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Romanian ration card, 1989

Rationing is the controlled distribution of scarce resources, goods, services,[1] or an artificial restriction of demand. Rationing controls the size of the ration, which is one's allowed portion of the resources being distributed on a particular day or at a particular time. There are many forms of rationing, although rationing by price is most prevalent.[2]: 8–12 

Rationing is often done to keep price below the market-clearing price determined by the process of supply and demand in an unfettered market. Thus, rationing can be complementary to price controls. An example of rationing in the face of rising prices took place in the various countries where there was rationing of gasoline during the 1973 energy crisis.

A reason for setting the price lower than would clear the market may be that there is a shortage, which would drive the market price very high. High prices, especially in the case of necessities, are undesirable with regard to those who cannot afford them. Traditionalist economists argue, however, that high prices act to reduce waste of the scarce resource while also providing incentive to produce more.

Rationing using ration stamps is only one kind of non-price rationing. For example, scarce products can be rationed using queues. This is seen, for example, at amusement parks, where one pays a price to get in and then need not pay any price to go on the rides. Similarly, in the absence of road pricing, access to roads is rationed in a first come, first served queueing process, leading to congestion.

Authorities which introduce rationing often have to deal with the rationed goods being sold illegally on the black market. Despite the fact that rationing systems are sometimes necessary as the only viable option for societies facing severe consumer goods shortages, they are usually extremely unpopular with the general public, as they enforce limits on individual consumption.[3][4][5]

Civilian rationing[edit]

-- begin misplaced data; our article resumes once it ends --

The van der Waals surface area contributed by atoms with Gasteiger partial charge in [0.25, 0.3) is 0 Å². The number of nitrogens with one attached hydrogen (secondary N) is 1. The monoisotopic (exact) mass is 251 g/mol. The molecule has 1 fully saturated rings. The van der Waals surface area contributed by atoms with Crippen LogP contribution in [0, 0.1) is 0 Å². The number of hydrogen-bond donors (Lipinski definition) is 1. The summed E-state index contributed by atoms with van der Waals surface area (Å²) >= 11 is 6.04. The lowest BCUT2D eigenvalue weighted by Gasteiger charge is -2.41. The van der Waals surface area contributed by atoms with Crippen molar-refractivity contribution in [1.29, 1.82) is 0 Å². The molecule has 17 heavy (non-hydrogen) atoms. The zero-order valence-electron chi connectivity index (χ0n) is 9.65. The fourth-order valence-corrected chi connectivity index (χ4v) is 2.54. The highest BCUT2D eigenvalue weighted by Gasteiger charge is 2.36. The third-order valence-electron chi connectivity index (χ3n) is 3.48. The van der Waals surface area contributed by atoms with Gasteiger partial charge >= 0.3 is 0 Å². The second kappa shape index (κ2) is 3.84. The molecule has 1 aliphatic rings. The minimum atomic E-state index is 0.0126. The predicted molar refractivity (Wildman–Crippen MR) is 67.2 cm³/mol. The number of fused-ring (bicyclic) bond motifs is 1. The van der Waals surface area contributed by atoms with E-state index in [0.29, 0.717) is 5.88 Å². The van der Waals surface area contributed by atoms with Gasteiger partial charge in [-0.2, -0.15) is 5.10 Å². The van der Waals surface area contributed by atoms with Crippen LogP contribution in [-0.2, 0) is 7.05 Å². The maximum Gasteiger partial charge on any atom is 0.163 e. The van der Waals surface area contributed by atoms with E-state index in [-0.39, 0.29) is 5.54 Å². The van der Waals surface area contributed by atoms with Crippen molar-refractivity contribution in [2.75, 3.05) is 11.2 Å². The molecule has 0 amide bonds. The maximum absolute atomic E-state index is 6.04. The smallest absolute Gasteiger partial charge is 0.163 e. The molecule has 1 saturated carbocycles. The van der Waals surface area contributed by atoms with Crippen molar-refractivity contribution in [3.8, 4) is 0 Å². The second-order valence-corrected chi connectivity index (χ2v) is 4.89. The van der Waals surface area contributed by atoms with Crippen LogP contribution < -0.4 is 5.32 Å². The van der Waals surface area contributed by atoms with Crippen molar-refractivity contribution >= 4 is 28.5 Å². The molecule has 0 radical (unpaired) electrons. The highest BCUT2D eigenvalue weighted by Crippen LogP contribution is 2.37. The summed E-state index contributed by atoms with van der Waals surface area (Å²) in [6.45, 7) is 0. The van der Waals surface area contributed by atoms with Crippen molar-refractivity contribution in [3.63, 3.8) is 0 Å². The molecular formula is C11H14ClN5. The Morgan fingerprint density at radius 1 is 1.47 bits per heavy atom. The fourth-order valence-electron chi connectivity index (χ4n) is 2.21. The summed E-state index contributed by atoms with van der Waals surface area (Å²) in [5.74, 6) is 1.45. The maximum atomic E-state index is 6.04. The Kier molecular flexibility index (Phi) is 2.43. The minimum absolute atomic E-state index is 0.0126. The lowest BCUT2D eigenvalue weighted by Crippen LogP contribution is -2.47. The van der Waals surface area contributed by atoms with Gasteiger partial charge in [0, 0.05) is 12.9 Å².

Rationing for civilians has most often been instituted during wartime. For example, each person may be given what's known as a "ration coupon" allowing them to purchase a certain amount of a product each month. Rationing often includes food and other necessities for which there is a shortage, including materials needed for the war effort such as rubber tires, leather shoes, clothing, and fuel.

A basket of fruits and vegetables sits in the foreground of the image. In the background, there are shadows of soldiers waving the American flag. The text below the imagery reads "Food is Ammunition – Don't Waste It".
A 1918 advertisement urges civilians to preserve their food during World War I.

Rationing of food and water may also become necessary during an emergency, such as a natural disaster or terror attack.

In the U.S., the Federal Emergency Management Agency (FEMA) has established guidelines for rationing food and water when replacements are not available. According to FEMA standards, every person should have a minimum of 1 US quart (0.95 L) per day of water, and more for children, nursing mothers, and the ill.[6]


First World War German government propaganda poster describing rationing with personifications of meat, bread, sugar, butter, milk, and flour, 1916

Military sieges have often resulted in shortages of food and other essentials. In such circumstances, the rations allocated to an individual are often determined based on age, sex, race or social standing. During the Siege of Lucknow (part of the Indian Rebellion of 1857) a woman received three-quarters of a man's food ration. Children received only half.[7]: 71  During the Siege of Ladysmith in the early stages of the Boer War in 1900 white adults received the same food rations as soldiers while children received half that. Food rations for Indian people and black people were significantly smaller.[8]: 266–272 

The first modern rationing systems were imposed during the First World War. In Germany, suffering from the effects of the British blockade, a rationing system was introduced in 1914 and was steadily expanded over the following years as the situation worsened.[9] Although Britain did not suffer from food shortages, as the sea lanes were kept open for food imports, panic buying towards the end of the war prompted the rationing of first sugar and then meat.[10] It is said to have benefited the overall health of the country,[11] through the "levelling of consumption of essential foodstuffs".[12] To assist with rationing, ration books were introduced on 15 July 1918 for butter, margarine, lard, meat, and sugar. During the war, average caloric intake decreased only three percent, but protein intake six percent.[11]